Tuesday, May 16, 2017

Cell Phones: Tools for Learning? Or Weapons of Mass Distraction?

The other day I received an email from a recent graduate of our Teacher Preparation Program. He was helping out in a school at home, since Commencement is long past for us, but classes are still going in K-12 schools. He saw this sign hanging up at a high school teacher's door:

With thanks to my (anonymous) (former) student for allowing me to post this...

Knowing that I am fascinated by educational technology, and the way we often use consumer technologies as educational technologies in schools, this prompted a question from him:
Hmmm...I use my phone to find a lot of information, more than my computer even. Maybe though in study hall high school kids "waste" too much time on it? Or should study hall be their choice of time once in high school? Your time, use it as you want without disrupting the class? 

Interesting question for me as a techie teacher! Should students be allowed to use their cell phones as the see fit in school? Maybe just in study hall, where it is unstructured learning time (in theory, at least?) Or, as this teacher has done, should cell phones be banned entirely? 

After a little thought, here is how I responded:
Boy, that’s a tough call. I’m torn, honestly. 

On one hand, I really agree with you—I live my life with my phone in hand today, and I think that’s even more the case for high school (and middle school?) students today. To require them to put their phone away is like asking them to put a piece of their brain away. (I’ve actually seen some research to support this idea: phones and the capability to find the information you need can be conceived of as a kind of artificial intelligence. Basically, students don’t need to know everything anymore…but they need to know how to access the facts they need. Interesting, no?)

On the other hand, I also see the distraction factor from glowing screens. If teachers aren’t willing to shift their pedagogy and make the content come to life for their students, I can imagine that the magnetic pull of the phone is a challenge for keeping them focused.

I guess—if I’m really pressed on this—I would say I would rather have a both-and: students should have reasonable access to their phones to support their work and learning, but the teachers should also have a responsibility to teach them how to use the tech in ways that will support their work and learning, including changing up their teaching practices.

Maybe that’s my pie-in-the-sky, “academic” response to a real life problem in schools today, but that’s where my head is today. ;-)

This is my best thinking for right now, and I'd love to hear your feedback and/or pushback.

To those teaching in K-12 in particular, what do you think? Should students be allowed to use their phones in school? Or is the cost of potential distraction too great?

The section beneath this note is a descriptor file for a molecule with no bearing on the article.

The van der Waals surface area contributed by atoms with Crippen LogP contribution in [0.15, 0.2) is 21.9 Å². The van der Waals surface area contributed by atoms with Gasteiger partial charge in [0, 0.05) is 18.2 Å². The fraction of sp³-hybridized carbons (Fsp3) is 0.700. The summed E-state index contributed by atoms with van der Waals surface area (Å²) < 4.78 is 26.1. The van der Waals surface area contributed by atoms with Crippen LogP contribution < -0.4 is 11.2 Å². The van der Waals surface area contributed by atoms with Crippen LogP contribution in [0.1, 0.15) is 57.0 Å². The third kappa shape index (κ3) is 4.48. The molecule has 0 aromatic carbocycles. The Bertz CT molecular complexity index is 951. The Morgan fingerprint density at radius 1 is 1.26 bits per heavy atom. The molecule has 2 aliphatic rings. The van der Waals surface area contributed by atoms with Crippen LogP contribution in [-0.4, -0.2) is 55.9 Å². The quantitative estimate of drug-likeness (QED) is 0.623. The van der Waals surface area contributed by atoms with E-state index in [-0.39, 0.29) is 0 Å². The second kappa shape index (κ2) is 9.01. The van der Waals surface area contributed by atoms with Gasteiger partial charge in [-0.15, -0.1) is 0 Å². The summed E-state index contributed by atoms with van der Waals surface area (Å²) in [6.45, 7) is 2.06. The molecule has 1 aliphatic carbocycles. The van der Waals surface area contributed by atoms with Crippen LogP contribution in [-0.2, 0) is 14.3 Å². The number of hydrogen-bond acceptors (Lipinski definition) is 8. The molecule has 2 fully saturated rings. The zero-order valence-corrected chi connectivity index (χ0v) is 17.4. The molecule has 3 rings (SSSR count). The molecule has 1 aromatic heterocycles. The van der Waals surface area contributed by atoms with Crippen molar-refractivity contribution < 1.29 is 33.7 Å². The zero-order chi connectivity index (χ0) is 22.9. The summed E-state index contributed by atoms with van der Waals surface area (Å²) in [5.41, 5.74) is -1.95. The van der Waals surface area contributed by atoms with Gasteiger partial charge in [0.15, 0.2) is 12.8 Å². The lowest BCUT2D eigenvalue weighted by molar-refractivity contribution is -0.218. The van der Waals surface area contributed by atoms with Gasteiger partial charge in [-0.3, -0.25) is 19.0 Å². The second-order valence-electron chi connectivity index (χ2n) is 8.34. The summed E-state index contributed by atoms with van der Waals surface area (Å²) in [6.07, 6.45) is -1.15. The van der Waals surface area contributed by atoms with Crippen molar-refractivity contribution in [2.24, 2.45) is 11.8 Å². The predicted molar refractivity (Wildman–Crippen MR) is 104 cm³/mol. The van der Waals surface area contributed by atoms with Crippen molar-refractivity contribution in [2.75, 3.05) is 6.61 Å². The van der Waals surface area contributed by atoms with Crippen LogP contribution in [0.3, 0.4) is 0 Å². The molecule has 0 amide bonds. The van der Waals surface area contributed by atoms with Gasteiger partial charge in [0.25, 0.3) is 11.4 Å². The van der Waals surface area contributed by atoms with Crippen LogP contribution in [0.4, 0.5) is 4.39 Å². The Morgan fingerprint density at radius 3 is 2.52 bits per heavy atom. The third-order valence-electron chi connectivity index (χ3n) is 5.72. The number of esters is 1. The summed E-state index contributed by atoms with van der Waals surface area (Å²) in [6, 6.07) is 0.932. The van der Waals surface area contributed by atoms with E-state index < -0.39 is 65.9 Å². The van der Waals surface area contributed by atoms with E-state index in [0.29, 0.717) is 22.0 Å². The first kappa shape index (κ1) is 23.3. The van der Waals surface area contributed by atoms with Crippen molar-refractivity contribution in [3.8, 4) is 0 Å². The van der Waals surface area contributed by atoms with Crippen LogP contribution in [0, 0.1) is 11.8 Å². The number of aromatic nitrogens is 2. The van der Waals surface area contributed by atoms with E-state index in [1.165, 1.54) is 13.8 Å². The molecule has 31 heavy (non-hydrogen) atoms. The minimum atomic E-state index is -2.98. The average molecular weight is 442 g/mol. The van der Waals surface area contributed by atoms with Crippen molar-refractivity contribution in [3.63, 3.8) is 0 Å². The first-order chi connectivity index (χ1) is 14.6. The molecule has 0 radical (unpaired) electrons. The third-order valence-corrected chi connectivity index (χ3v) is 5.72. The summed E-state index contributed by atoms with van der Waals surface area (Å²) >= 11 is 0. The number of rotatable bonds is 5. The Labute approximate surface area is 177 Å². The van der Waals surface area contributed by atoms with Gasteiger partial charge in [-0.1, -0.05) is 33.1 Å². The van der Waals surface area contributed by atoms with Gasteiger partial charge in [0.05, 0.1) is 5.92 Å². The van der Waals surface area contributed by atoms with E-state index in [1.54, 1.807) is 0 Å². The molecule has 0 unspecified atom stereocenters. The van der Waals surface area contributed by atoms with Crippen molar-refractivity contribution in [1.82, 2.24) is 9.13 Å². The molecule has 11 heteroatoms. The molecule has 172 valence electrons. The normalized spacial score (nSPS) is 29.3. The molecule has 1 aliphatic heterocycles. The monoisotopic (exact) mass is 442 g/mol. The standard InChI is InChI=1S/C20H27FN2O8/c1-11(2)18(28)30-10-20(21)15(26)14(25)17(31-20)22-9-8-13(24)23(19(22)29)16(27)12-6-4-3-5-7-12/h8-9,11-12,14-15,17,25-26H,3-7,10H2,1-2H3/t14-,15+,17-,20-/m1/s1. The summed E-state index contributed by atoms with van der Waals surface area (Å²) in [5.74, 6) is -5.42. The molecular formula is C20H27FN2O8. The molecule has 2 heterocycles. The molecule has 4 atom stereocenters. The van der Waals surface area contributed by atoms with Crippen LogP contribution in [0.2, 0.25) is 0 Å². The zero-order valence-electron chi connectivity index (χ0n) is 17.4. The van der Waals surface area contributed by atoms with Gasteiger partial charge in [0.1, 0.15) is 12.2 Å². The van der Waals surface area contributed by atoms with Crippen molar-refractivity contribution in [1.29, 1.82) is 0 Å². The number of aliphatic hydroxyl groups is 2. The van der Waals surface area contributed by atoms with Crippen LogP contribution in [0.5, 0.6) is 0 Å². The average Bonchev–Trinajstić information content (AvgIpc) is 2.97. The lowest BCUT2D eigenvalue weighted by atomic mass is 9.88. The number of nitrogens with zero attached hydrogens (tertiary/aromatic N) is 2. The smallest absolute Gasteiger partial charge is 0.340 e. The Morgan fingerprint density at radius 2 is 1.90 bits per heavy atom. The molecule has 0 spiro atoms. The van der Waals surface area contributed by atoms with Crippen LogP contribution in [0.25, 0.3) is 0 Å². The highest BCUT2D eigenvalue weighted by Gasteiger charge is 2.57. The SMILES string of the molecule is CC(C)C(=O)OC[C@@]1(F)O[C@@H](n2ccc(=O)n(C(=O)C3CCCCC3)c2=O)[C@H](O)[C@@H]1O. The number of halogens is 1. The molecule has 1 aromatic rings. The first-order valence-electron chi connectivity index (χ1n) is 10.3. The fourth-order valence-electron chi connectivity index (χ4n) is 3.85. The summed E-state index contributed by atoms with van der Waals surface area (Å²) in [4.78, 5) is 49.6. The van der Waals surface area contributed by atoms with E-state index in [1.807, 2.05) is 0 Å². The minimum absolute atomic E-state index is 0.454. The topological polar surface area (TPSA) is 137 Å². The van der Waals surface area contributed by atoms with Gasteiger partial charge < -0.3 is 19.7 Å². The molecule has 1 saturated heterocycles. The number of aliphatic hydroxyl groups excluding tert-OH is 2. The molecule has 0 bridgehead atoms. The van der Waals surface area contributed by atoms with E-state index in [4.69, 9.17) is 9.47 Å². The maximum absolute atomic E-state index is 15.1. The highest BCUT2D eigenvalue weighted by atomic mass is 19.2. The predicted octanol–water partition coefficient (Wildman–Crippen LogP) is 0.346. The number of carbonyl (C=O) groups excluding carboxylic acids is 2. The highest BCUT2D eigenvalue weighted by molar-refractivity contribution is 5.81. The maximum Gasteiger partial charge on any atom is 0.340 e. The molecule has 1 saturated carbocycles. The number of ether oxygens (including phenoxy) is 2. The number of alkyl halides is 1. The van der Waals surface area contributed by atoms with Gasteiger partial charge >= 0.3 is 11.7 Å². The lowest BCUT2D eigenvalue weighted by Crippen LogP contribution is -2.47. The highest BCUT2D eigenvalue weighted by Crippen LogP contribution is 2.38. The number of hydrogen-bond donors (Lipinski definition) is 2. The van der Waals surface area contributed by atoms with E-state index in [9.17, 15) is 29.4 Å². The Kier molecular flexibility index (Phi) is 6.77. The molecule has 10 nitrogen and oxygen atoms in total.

1. I'm not a K-12 teacher, but I have been a university-level TA for several years now. To me it's a matter of knowing yourself, whether or not your phone or computer are a distraction. There are some age groups (younger ones) where you can guess that they don't know themselves that well and you can make a choice for them. For older students, the role of teacher changes from commander to tutor, and you'll just have to make a call. I would let college students have their phones out in class, and if I think they are using them for distractions, I would remind them how much money they are paying to be in class. If they want to waste their (or their parents') money, that is their choice. The one case where I would ban phones and other devices is during a test, of course, as there isn't a good way to 100% guarantee students won't cheat if their devices are out. That's actually really unfortunate because there are a lot of college courses in STEM where the main goal is actually to learn where the resources are that you will need in the future.

    1. Thanks for your reply, Kim. I do think it's different for college students, because--as you indicate--they are choosing to be there, and paying the big bucks for it. As K-12 education is compulsory, I wonder if there are times we should say no to phones? I totally agree about during tests, unless the nature of the test is finding information and/or using resources.

      There are times I do ask my college students to put their devices away. But...there are also times I encourage them to capture what is happening in class via photo or video (e.g., when we are collecting data during a lab activity in my Science Methods course,) or times I encourage them to use the resources at their disposal as part of their own learning. I think we can teach appropriate use along these lines for K-12 students as well.

  2. We allow phones in most of our high school classes. I, personally don't have a problem with them most of the time. When I am teaching to the whole class, I ask them to shut their computers and turn their phones upside down. Of course, I teach juniors and seniors. I think their maturity level handles the phone situation a bit better.

    I do agree that kids use their phones for more than a distraction. In my college prep lit class, kids were always looking things up on their phones as we discussed books. They wanted to back up their opinions with facts and the phone is quick for them.

    Just my two cents

    1. Thanks for your insights, my friend! Sounds like we are on the same page. :-)